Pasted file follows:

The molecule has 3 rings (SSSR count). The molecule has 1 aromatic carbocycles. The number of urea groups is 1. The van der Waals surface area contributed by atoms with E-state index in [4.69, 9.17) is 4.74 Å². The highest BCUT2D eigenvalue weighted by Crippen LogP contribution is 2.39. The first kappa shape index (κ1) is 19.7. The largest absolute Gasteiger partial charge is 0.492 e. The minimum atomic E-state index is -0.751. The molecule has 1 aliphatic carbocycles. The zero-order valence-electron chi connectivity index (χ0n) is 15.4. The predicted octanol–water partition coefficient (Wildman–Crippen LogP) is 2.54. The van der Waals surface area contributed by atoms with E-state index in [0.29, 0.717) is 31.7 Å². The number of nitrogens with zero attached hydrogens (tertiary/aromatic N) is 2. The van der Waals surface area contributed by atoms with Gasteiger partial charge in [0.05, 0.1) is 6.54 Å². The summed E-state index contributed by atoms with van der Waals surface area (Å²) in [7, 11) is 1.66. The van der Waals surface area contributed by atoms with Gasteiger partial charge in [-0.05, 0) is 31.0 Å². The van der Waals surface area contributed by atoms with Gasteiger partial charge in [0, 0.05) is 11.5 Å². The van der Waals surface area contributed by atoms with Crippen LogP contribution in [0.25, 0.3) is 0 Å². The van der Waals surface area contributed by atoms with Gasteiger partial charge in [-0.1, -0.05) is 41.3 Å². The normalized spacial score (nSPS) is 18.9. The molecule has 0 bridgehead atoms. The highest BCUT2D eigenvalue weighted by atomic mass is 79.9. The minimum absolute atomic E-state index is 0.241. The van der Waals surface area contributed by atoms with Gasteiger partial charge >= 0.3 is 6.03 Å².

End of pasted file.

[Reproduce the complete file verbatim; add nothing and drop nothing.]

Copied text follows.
The molecule has 3 rings (SSSR count). The molecule has 1 aromatic carbocycles. The number of urea groups is 1. The van der Waals surface area contributed by atoms with E-state index in [4.69, 9.17) is 4.74 Å². The highest BCUT2D eigenvalue weighted by Crippen LogP contribution is 2.39. The first kappa shape index (κ1) is 19.7. The largest absolute Gasteiger partial charge is 0.492 e. The minimum atomic E-state index is -0.751. The molecule has 1 aliphatic carbocycles. The zero-order valence-electron chi connectivity index (χ0n) is 15.4. The predicted octanol–water partition coefficient (Wildman–Crippen LogP) is 2.54. The van der Waals surface area contributed by atoms with E-state index in [0.29, 0.717) is 31.7 Å². The number of nitrogens with zero attached hydrogens (tertiary/aromatic N) is 2. The van der Waals surface area contributed by atoms with Gasteiger partial charge in [0.05, 0.1) is 6.54 Å². The summed E-state index contributed by atoms with van der Waals surface area (Å²) in [7, 11) is 1.66. The van der Waals surface area contributed by atoms with Gasteiger partial charge in [-0.05, 0) is 31.0 Å². The van der Waals surface area contributed by atoms with Gasteiger partial charge in [0, 0.05) is 11.5 Å². The van der Waals surface area contributed by atoms with Crippen LogP contribution in [0.25, 0.3) is 0 Å². The van der Waals surface area contributed by atoms with Gasteiger partial charge in [-0.1, -0.05) is 41.3 Å². The normalized spacial score (nSPS) is 18.9. The molecule has 0 bridgehead atoms. The highest BCUT2D eigenvalue weighted by atomic mass is 79.9. The minimum absolute atomic E-state index is 0.241. The van der Waals surface area contributed by atoms with Gasteiger partial charge >= 0.3 is 6.03 Å².